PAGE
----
Gentoo Archives: gentoo-python

From: Mike Gilbert <floppym@g.o>
To: Nikolaj Sjujskij <sterkrig@×××××××.com>
Cc: gentoo-python <gentoo-python@l.g.o>
Subject: Re: [gentoo-python] python-distutils.eclass vs. python.eclass + distutils.eclass
Date: Sat, 26 May 2012 13:33:51
In Reply to: Re: [gentoo-python] python-distutils.eclass vs. python.eclass + distutils.eclass by Nikolaj Sjujskij
On Sat, May 26, 2012 at 9:01 AM, Nikolaj Sjujskij <sterkrig@×××××××.com> wrote:
>> So I think the second part of this (x.y to x.y+1 transitions, in the >> Python world, are generally relatively smooth) invalidates your point >> in the first part: if the transitions are generally smooth, then yes, >> when Python 3.3 gets stabilized, I want all of my Python packages to >> be available from the 3.3 interpreter. > >  Let's take a "stable" user who updates (`emerge --update --deep --newuse > @world`) his/her system regularly. > Python 3.3 is released, added to Portage tree and eventually unmasked. > PYTHON_TARGETS variable is changed to include 3.3. And suddenly `emerge > --newuse @world` on stable system suggests rebuilding of every package using > new eclass, because new (though disabled) USE-flags was added. And when > Python 3.3 is keyworded stable, hence bringing new default PYTHON_TARGETS, > user should now rebuild those packages once more, but now, at least, not > uselessly. >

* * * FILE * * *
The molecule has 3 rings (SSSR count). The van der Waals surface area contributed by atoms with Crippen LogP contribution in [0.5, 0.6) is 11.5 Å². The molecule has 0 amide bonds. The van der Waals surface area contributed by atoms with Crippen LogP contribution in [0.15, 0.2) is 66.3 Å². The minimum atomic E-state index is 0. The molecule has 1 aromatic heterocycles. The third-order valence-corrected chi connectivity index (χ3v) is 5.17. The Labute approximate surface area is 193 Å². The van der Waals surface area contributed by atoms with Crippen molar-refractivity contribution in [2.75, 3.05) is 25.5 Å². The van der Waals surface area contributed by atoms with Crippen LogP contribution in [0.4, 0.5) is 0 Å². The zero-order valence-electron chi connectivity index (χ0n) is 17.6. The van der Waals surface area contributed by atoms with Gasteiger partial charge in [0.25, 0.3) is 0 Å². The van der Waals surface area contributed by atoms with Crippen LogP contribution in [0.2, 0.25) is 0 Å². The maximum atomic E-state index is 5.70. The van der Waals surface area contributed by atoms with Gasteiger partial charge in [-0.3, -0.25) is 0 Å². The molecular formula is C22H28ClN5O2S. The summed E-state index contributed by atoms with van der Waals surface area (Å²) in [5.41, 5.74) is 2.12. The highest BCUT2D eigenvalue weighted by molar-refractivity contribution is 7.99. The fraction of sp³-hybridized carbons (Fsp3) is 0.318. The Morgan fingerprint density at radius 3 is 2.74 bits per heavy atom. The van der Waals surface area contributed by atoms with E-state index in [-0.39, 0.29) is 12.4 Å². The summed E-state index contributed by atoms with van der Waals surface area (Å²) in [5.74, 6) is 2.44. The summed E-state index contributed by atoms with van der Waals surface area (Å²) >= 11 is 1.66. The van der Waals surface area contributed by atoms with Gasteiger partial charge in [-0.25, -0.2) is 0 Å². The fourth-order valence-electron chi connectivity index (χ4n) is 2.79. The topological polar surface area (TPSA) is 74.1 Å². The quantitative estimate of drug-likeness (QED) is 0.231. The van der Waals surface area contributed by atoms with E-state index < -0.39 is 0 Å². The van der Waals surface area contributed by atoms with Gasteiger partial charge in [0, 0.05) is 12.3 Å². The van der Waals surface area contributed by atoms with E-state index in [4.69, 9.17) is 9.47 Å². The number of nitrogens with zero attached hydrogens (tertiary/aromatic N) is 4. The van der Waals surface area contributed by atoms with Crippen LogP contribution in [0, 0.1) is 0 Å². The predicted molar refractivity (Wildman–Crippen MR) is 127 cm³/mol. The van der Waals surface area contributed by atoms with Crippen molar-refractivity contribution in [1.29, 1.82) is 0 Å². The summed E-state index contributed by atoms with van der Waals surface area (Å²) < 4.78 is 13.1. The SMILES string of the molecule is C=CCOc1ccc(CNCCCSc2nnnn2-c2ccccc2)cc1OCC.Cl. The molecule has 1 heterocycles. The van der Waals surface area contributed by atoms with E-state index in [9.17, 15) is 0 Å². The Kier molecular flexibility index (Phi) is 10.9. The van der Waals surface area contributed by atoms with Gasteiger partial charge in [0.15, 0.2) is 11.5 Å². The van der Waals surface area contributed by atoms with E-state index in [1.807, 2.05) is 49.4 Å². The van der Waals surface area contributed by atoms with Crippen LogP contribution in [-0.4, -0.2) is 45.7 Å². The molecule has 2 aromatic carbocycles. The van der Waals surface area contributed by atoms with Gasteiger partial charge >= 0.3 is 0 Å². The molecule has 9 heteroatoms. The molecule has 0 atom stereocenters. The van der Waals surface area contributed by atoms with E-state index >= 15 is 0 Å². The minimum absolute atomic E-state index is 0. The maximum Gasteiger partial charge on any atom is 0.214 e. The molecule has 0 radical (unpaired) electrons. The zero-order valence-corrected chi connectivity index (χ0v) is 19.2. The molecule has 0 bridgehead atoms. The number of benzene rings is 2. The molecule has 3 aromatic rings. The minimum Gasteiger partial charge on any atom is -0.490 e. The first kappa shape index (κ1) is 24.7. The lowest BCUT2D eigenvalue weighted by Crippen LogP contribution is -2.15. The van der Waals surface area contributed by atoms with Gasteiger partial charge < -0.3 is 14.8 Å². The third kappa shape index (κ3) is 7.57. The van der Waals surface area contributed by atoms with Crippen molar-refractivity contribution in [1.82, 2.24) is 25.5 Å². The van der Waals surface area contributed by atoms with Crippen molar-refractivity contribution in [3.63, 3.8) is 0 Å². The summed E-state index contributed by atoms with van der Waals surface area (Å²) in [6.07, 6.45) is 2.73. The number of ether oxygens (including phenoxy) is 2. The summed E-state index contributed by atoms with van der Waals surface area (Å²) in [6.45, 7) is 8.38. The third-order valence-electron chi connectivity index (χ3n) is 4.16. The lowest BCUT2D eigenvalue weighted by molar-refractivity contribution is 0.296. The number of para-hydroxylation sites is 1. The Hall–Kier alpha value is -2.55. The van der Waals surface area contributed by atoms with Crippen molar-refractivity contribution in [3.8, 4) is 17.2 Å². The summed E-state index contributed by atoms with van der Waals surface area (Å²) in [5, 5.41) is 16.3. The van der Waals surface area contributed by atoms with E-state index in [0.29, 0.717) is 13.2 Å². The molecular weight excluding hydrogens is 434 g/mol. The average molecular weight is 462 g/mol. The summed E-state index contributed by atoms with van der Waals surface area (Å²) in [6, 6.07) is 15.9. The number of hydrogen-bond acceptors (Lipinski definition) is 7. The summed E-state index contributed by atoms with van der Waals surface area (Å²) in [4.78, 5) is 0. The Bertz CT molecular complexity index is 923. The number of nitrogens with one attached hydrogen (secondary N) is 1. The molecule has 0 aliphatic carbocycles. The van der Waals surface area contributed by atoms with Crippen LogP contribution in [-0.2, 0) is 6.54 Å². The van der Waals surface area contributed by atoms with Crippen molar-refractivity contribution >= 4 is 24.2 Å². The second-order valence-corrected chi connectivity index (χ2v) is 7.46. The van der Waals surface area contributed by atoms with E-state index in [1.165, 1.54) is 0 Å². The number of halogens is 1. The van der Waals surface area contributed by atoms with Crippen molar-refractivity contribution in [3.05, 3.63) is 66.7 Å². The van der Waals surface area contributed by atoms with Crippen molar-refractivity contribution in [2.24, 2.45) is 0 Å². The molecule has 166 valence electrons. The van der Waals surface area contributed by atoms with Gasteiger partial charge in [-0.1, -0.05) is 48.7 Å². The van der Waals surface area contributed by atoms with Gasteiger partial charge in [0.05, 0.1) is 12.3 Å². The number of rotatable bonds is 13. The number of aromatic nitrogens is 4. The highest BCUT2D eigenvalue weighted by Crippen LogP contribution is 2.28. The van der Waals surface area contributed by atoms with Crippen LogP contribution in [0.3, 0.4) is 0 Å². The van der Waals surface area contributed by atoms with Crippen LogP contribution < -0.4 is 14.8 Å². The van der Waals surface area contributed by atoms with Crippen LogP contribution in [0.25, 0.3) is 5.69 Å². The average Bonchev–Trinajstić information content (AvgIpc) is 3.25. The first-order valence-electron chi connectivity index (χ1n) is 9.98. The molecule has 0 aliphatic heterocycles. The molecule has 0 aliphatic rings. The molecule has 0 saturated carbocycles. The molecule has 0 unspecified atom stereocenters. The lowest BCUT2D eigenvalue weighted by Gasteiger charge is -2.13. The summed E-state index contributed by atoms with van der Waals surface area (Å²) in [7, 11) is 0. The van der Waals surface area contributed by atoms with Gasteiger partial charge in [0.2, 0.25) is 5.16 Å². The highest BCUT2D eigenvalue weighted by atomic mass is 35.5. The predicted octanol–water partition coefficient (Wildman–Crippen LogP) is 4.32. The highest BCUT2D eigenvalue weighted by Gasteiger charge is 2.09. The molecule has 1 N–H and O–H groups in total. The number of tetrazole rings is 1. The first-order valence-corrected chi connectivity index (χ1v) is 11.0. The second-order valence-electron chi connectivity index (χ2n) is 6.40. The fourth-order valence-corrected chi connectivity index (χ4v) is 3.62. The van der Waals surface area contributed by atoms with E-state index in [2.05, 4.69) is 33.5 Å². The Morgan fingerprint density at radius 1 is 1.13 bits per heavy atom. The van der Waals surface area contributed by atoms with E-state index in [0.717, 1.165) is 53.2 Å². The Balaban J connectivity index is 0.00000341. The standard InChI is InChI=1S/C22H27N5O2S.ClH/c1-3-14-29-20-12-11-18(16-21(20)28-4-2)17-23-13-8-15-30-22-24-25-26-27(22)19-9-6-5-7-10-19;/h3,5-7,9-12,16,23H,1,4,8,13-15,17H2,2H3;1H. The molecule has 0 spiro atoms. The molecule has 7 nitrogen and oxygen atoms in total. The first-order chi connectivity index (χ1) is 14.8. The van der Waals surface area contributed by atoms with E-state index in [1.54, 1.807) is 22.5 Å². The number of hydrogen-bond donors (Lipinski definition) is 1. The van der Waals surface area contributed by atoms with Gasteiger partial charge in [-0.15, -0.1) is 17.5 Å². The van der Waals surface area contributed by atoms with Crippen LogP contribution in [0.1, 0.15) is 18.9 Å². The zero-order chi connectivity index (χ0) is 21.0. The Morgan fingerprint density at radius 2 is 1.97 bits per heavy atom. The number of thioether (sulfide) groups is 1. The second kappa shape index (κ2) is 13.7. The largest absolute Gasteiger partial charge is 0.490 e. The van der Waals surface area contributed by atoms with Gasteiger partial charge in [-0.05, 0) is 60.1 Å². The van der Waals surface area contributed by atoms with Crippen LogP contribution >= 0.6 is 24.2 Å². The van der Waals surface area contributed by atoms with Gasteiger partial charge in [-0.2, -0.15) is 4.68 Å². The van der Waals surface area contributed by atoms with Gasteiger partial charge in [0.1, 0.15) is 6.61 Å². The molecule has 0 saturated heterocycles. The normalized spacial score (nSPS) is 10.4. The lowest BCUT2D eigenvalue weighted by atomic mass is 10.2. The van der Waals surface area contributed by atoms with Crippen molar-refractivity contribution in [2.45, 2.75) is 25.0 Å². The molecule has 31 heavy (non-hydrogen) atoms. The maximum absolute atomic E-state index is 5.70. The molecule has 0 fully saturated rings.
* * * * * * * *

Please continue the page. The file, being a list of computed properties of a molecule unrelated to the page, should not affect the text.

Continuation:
This is why I do my world updates with --changed-use instead of --newuse. The package manager already has the ability to deal with such scenarios intelligently, you just have to let it.
>  I had written about problems with new eclass a couple of weeks ago here. > Not that anybody cares that now any user not caring about dev-lang/python > explicitly would get Python 2.7 and all his modules compiled twice for no > good reason (except "we can't think out more sensible default for new > eclass"). Whether or not does he *really* need Python 2.x or stable and > included-in-stage3 Python 3.2 suffices for him. >
I did not speak up in the previous thread, but here are some of the advantages to a use flag based approach (PYTHON_TARGETS): - Ability to express proper dependencies on dev-lang/python and between python packages. - Makes python-updater obsolete (I think). - Better support for binpkgs. The disadvantage is that you must maintain another variable in make.conf, or accept the default value that is assigned in the profile. Here is how I justify the current default value of PYTHON_TARGETS: Due to past decisions, python3.2 is installed by default on all amd64 and x86 systems, so having python3_2 enabled by default makes sense. However, there are many things do not work in python 3, so the python2_7 target is a necessity.


Subject Author
Re: [gentoo-python] python-distutils.eclass vs. python.eclass + distutils.eclass Nikolaj Sjujskij <sterkrig@×××××××.com>